The Constitution is the highest law of the land in the United States. And the Eighth Amendment to the Constitution prohibits cruel and unusual punishment. But unfortunately, just as the First Amendment’s guarantee of free speech has not eliminated infringements upon free speech, the Eighth Amendment’s prohibition has not led to an elimination of cruel and unusual punishment.
The concept of what is cruel and unusual evolves over time and is somewhat limited to whatever criteria courts within a particular jurisdiction have determined fits that description. As a result, it may be helpful for individuals with questions about this subject to consult with an experienced criminal defense attorney in their area. These professionals are generally excellent resources and will be able to advise individuals in regards to their questions, whether they be broad and theoretical or pertaining to the treatment of a specific individual currently in custody.
In modern times, cruel and unusual punishments often occur in the form of unacceptable conditions of incarceration. For example, denying incarcerated persons access to necessary medical treatment and enough security to keep them reasonably safe may be considered an Eighth Amendment violation. In many situations, which behaviors and conditions are and are not considered cruel and unusual depends upon the context of the situation in question. For example, serious overcrowding, conditions so hot and humid that they become potentially fatal, denying inmates access to necessary medication and failing to protect high-risk prisoners from others likely to do them harm may fall into the category of cruel and unusual punishment, depending on specific circumstances.
Confinement and Excessive Force
Two of the most common claims brought in regards to the protections outlined in the Eighth Amendment are those related to unacceptable conditions related to incarceration and excessive force. In general, claims related to confinement must adequately demonstrate that a facility and/or its agents demonstrated “deliberate indifference” with regards to an individual’s constitutional rights.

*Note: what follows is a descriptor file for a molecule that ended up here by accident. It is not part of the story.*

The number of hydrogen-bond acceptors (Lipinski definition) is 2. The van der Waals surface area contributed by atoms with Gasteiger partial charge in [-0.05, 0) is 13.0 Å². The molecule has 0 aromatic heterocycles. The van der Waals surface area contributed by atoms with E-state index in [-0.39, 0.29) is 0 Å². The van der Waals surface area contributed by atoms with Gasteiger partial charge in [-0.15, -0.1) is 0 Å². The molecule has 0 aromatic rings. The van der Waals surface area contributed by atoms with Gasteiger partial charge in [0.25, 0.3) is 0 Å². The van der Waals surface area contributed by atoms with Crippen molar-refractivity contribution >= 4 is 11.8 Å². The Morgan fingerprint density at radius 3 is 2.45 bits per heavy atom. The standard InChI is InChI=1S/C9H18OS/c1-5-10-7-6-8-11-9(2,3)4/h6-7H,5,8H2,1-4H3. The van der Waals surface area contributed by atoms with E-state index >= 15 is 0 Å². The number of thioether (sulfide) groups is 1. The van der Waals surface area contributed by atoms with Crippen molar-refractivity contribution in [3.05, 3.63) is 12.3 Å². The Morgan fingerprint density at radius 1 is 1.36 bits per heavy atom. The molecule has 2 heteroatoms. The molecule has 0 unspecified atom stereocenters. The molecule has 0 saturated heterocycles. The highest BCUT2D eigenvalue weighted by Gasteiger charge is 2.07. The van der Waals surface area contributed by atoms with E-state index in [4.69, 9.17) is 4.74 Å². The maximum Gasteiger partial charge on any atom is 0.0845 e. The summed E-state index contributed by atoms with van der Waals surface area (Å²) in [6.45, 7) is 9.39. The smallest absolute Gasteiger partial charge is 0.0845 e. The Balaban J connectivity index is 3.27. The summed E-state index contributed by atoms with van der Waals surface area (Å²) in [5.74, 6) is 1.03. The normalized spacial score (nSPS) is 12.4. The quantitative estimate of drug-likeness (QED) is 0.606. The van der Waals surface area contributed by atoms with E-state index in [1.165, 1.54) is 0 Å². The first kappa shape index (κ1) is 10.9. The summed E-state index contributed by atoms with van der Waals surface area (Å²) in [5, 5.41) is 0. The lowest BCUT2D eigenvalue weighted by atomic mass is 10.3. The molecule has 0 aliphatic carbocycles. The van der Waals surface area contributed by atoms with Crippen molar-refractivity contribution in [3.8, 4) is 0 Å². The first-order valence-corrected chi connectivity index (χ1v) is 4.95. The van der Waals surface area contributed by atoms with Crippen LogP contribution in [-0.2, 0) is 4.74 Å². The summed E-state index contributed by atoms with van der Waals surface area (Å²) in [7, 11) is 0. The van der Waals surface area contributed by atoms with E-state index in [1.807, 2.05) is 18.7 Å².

In regards to excessive force, claims must generally demonstrate that force was not exercised in good faith, was at least in-part grounded in malicious or sadistic intent and was not part of a reasonable effort to restore discipline. These standards may be difficult to prove, but they have certainly been met in previous cases brought before American courts.
Legal Guidance Is Available
Simply because the Constitution outlaws cruel and usual punishment doesn’t mean that such infractions never occur. Thankfully, because such punishments are explicitly outlawed at the highest levels of governmental regulation on record, individuals who have suffered cruel and unusual punishments are often able to seek legal redress related to their situation. If you or a loved one has suffered as a result of cruel and unusual punishment or conditions while incarcerated, please consider speaking with an experienced criminal defense attorney Fairfax, VA relies on. Once a lawyer is familiar with the details of your situation, he or she will be best positioned to advise you of your legal options and to help ensure that you receive access to the support you need at this time.
Thank you to our friends and contributors at Dave Albo – Attorney for their insight into criminal defense.